Mobetah in St. Pete Beach Florida just prior to leaving for the Northwestern Caribbean

Mobetah in St. Pete Beach Florida just prior to leaving for the Northwestern Caribbean

About Us

Until his retirement, Bill Was a Landscape Architect for the National Park Service and Pat was a Physical Therapist.

Sunday, April 25, 2010

Leaving Belize and Dealing with Bureaucracy

We decided to check out of Belize bright and early on the morning of April 14th. We got up early, took the dingy into the Paradise Resort, then walked down to the Hokie Pokie water taxi docks. We had planned to take the 7:30 am ferry to the small town of Independence, located on the other side of the lagoon. We bought our ticket and boarded the boat (Launcha). At 7:15 the boat was full of passengers, so they left the dock, and we were on our way to Independence. We have no idea how the people who arrived only 10 minutes before the scheduled departure made it to Independence. Having left Placencia early, we arrived in Independence early, so we decided to walk the 1/2 mile or so to the immigration office, since they were probably not open that early anyway. Our favorite taxi driver, Nelson, was at the Hokie Pokie docks when we arrived, so we told him we would need a ride out to Big Creek (about 5 miles away, where the customs office is located) once we finished at the immigration office. He said, "No Problem" and gave us a card with his phone number.

We arrived at immigration about 7:50 am., for their 8:00 am opening. At about 8:20, the immigrations girl and guy showed up at their office. 10 minutes later, we were ready to head out to Big Creek and meet with the customs man.

We called Nelson, and he soon showed up with a very attractive young lady in the front seat with him. Off we went to Big Creek and the customs office. In conversation, we asked if the young lady was his wife. The answer: "Oh, heavens no" She was a customer that had to stop by the bank on her way to work at the cell phone company. Since the bank was not opened yet, she was just riding along until the bank opened.

We arrived at customs and were informed that we would need to fill out a form and take it to the Port Captain for his signature and stamp (and pay him $90.00 Belize) before returning to the the customs office for a zarpe (exit paper). When we asked where the Port Captain's office was, we were told the cab driver would know where to find him.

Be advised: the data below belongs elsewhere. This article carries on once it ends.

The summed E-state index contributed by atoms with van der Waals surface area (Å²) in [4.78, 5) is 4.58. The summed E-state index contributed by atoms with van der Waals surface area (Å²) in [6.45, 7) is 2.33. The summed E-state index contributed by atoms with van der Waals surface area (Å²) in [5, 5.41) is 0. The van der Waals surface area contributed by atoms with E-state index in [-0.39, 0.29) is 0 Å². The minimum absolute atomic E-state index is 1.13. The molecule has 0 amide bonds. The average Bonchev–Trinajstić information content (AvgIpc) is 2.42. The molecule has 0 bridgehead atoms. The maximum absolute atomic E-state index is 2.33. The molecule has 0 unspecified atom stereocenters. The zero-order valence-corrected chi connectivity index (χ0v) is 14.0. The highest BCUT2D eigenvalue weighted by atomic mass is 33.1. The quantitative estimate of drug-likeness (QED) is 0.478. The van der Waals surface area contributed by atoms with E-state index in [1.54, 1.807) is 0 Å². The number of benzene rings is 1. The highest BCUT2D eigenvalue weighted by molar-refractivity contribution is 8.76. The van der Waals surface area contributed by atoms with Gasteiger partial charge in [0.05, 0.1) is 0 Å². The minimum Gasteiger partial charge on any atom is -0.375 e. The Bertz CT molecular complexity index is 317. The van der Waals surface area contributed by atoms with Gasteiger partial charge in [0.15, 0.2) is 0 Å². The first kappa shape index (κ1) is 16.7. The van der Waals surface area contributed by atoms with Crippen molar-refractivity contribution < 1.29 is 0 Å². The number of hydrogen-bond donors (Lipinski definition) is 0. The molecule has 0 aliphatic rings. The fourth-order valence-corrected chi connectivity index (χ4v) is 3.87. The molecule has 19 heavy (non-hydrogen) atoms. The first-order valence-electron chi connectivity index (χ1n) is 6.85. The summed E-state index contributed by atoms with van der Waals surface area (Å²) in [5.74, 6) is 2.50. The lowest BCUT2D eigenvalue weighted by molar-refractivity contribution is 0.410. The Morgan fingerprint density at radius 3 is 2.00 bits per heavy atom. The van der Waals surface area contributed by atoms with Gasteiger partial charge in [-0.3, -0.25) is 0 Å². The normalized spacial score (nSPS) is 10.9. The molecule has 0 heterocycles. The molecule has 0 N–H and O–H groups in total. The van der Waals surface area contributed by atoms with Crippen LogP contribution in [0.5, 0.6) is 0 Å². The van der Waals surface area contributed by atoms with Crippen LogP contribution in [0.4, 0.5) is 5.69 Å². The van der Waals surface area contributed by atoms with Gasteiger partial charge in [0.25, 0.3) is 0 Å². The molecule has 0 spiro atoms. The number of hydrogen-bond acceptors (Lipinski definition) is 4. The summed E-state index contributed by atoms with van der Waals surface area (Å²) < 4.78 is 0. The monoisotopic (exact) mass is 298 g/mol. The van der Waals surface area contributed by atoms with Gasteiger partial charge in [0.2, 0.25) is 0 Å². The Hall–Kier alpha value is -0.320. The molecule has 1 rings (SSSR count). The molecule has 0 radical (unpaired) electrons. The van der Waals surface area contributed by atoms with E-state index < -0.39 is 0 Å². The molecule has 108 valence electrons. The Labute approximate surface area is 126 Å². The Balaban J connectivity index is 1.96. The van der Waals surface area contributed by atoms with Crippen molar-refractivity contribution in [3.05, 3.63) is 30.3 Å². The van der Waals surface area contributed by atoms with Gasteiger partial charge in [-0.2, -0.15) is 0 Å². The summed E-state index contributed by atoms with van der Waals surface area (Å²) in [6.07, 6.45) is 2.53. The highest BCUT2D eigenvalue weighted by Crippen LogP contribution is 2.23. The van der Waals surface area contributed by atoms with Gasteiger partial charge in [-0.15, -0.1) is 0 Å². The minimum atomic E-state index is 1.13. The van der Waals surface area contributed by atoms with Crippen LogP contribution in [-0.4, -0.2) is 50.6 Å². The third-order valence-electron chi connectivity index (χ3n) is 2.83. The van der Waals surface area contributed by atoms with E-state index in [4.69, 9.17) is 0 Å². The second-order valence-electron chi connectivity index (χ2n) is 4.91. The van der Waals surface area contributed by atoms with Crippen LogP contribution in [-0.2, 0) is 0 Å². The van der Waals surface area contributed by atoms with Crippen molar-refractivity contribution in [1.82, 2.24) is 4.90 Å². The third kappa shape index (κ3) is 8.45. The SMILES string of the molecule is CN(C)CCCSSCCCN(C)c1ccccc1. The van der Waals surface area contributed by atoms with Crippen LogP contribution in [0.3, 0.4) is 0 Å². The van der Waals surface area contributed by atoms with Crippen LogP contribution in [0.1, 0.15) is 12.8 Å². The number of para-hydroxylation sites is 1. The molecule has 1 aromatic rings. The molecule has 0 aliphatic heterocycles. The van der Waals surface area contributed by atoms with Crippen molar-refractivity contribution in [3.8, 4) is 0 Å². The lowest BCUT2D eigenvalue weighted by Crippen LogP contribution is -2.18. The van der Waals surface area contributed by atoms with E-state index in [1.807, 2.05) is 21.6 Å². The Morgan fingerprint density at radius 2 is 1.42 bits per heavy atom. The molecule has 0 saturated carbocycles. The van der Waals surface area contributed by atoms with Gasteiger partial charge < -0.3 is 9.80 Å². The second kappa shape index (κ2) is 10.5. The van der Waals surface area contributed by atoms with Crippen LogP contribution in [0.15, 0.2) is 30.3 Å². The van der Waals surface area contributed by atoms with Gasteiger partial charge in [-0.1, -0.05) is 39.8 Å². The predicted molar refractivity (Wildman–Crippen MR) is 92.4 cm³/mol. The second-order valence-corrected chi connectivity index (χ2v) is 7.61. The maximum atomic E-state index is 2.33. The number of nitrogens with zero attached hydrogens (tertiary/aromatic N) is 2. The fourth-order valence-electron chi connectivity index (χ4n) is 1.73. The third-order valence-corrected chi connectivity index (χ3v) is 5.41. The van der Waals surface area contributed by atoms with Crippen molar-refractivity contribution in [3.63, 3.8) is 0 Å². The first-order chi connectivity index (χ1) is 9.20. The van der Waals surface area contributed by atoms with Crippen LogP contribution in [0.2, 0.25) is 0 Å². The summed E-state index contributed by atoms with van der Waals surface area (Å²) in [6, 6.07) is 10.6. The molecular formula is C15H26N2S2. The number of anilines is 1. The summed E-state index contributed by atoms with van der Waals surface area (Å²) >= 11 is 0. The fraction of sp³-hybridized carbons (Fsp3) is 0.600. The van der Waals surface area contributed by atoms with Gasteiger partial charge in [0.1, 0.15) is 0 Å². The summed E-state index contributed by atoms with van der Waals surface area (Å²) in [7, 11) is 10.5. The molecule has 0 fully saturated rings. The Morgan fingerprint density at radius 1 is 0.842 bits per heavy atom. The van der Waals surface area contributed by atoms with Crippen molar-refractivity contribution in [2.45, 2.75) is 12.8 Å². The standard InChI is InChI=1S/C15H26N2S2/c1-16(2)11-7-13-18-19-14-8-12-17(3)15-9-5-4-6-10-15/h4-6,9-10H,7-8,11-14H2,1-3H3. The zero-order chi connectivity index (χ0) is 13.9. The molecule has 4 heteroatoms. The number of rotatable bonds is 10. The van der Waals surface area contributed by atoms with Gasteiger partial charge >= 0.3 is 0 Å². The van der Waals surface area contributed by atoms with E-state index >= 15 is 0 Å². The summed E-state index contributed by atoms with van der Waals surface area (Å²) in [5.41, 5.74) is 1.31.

Nelson assured us that we would meet the Port Captain between Big Creek and Placencia. We were not sure if that meant that his office, or his house, etc. was somewhere between Big Creek and Independence, but the four of us (Nelson , the attractive young customer, Pat & I) took off up the road back toward Independence. Suddenly, Nelson viered off to the side of the road. When we looked up, we saw a rather large, jolly old fellow, in a white uniform riding a bicycle toward us. When the fellow arrived, he was introduced to us (in a comnbination of English & Kriole) as the Port Captain. Bill jumped out and shook his hand, then the Port Captain pulled a leather case out of his bicycle basket, and they (Bill & the Port Captain) soon had papers, stamps, stamp pads, receipt books, etc. scattered all over the hood on Nelson's taxi. After signing and stamping the papers, as well as the payment of the $90.00 Belize, The Port Captain put his stuff back in the bicycle basket, shook Bill's hand again, and peddled off toward the port at Big Creek.

At this point, we were ready to go back to the Customs office and complete our business, however, by this time the bank was open and the attractive young customer was ready to get to work. So our trip would have to wait, and off we went to the bank, with only 1 stop (at the laundry/internet store) along the way. We then waited while she went into the bank and did several minutes of banking business. After that it was only a couple of blocks to the cell phone company where we said goodbye and once again headed off to Big Creek and the Customs office. When we arrived, the office was closed. Neson informed us that the customs man's truck was gone from the parking lot, and that probably meant that he was at breakfast. Nelson said not to worry, he would be back before the next Hokie Pokie Water Taxi, and he didn't mind waiting with us, since his next fare would probably be on the Hokie Pokie Water Taxi anyway. Sure enough, in a few minutes the customs man returned and gave us our zarpe (exit paper). We then returned to the Hokie Pokie Water Taxi and back to Placencia and the boat. We pulled the anchor up and headed out for our last couple of days in Belize before checking into Guatemala.